Background: The increase in invasive fungal infections (IFIs) in neonatal intensive care unit (NICU) is jeopardizing the survival of preterm neonates. Probiotics modulating the intestinal microflora of preterm neonates may minimize enteral fungal colonization.
Aims: This study was to examine whether probiotic supplementation in neonates reduced fungal septicemia.
Materials and methods: This prospective, randomized, double blind trial investigating the supplementation of preterm infants with a probiotic was done from May 2012 to April 2013, with 112 subjects randomized into two groups.
Primary outcome: Decreased fungal colonization in gastrointestinal tract. Others: Incidence of late onset septicemia; duration of the primary hospital admission; number of days until full enteral feeds established.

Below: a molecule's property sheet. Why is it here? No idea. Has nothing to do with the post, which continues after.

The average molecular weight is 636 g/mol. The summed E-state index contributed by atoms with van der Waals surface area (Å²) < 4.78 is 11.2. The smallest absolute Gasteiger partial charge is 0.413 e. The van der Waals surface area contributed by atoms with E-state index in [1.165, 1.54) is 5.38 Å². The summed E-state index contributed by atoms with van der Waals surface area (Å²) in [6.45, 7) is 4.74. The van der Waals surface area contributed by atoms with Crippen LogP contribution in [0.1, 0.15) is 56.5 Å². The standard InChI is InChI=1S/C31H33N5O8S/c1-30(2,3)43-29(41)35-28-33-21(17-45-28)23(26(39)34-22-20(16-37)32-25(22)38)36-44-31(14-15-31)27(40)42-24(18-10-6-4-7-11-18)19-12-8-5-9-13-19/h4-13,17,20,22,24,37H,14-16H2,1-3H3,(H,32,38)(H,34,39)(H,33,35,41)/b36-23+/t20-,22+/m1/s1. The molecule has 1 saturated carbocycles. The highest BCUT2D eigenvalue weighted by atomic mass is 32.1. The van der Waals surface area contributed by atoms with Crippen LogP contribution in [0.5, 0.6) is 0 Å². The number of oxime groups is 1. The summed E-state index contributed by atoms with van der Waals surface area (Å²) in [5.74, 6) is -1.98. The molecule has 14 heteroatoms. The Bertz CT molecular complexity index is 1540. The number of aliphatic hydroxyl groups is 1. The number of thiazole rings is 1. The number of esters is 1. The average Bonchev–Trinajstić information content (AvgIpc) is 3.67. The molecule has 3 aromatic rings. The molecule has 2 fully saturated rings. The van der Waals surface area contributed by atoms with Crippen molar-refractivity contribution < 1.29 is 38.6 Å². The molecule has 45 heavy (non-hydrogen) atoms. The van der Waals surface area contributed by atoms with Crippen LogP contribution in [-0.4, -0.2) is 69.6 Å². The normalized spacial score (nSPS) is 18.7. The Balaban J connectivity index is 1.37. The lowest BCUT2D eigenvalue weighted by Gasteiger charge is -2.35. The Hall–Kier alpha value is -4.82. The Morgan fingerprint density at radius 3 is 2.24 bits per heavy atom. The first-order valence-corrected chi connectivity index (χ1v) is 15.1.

Results: Full feed establishment was earlier in probiotics group compared to placebo group (P = 0.016). The duration of hospitalization was less in the probiotic group (P = 0.002). Stool fungal colonization, an important outcome parameter was 3.03 ± 2.33 × 10(5) colony formation units (CFU) in the probiotics group compared to 3 ± 1.5 × 10(5) CFU in the placebo group (P = 0.03). Fungal infection is less in the study group (P = 0.001).
Conclusion: The key features of our study were reduced enteral fungal colonization, reduce invasive fungal sepsis, earlier establishment of full enteral feeds, and reduced duration of hospital stay in the probiotics group.
Keywords: Fungal; neonates; preterm; probiotics; sepsis.